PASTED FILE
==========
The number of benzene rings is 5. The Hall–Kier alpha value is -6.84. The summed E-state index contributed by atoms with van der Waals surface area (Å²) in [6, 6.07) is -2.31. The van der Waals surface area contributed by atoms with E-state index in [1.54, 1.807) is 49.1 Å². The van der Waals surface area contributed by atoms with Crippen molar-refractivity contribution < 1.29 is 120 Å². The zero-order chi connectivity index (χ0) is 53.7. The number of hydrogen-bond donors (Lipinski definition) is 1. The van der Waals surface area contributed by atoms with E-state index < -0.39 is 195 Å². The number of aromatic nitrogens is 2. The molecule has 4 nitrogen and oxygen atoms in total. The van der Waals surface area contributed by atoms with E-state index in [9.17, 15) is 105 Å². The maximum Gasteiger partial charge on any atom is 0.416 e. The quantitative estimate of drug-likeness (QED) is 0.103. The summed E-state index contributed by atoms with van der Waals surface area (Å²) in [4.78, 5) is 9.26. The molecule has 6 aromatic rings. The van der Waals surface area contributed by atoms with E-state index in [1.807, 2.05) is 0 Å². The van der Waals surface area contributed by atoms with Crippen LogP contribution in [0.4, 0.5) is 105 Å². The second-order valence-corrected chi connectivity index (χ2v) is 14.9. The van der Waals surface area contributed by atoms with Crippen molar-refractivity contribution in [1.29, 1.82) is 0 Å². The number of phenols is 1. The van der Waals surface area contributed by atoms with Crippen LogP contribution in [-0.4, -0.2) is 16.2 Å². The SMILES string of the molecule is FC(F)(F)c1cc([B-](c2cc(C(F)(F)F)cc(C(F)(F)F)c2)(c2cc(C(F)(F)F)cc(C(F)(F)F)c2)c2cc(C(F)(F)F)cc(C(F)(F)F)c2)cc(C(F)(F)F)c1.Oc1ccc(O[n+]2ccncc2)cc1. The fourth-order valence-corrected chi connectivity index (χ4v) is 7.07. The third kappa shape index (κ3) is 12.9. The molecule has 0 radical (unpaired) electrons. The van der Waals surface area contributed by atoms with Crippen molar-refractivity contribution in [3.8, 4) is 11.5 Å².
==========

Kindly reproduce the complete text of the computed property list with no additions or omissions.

The number of benzene rings is 5. The Hall–Kier alpha value is -6.84. The summed E-state index contributed by atoms with van der Waals surface area (Å²) in [6, 6.07) is -2.31. The van der Waals surface area contributed by atoms with E-state index in [1.54, 1.807) is 49.1 Å². The van der Waals surface area contributed by atoms with Crippen molar-refractivity contribution < 1.29 is 120 Å². The zero-order chi connectivity index (χ0) is 53.7. The number of hydrogen-bond donors (Lipinski definition) is 1. The van der Waals surface area contributed by atoms with E-state index < -0.39 is 195 Å². The number of aromatic nitrogens is 2. The molecule has 4 nitrogen and oxygen atoms in total. The van der Waals surface area contributed by atoms with E-state index in [9.17, 15) is 105 Å². The maximum Gasteiger partial charge on any atom is 0.416 e. The quantitative estimate of drug-likeness (QED) is 0.103. The summed E-state index contributed by atoms with van der Waals surface area (Å²) in [4.78, 5) is 9.26. The molecule has 6 aromatic rings. The van der Waals surface area contributed by atoms with E-state index in [1.807, 2.05) is 0 Å². The van der Waals surface area contributed by atoms with Crippen LogP contribution in [0.4, 0.5) is 105 Å². The second-order valence-corrected chi connectivity index (χ2v) is 14.9. The van der Waals surface area contributed by atoms with Crippen molar-refractivity contribution in [1.29, 1.82) is 0 Å². The number of phenols is 1. The van der Waals surface area contributed by atoms with Crippen LogP contribution in [-0.4, -0.2) is 16.2 Å². The SMILES string of the molecule is FC(F)(F)c1cc([B-](c2cc(C(F)(F)F)cc(C(F)(F)F)c2)(c2cc(C(F)(F)F)cc(C(F)(F)F)c2)c2cc(C(F)(F)F)cc(C(F)(F)F)c2)cc(C(F)(F)F)c1.Oc1ccc(O[n+]2ccncc2)cc1. The fourth-order valence-corrected chi connectivity index (χ4v) is 7.07. The third kappa shape index (κ3) is 12.9. The molecule has 0 radical (unpaired) electrons. The van der Waals surface area contributed by atoms with Crippen molar-refractivity contribution in [3.8, 4) is 11.5 Å².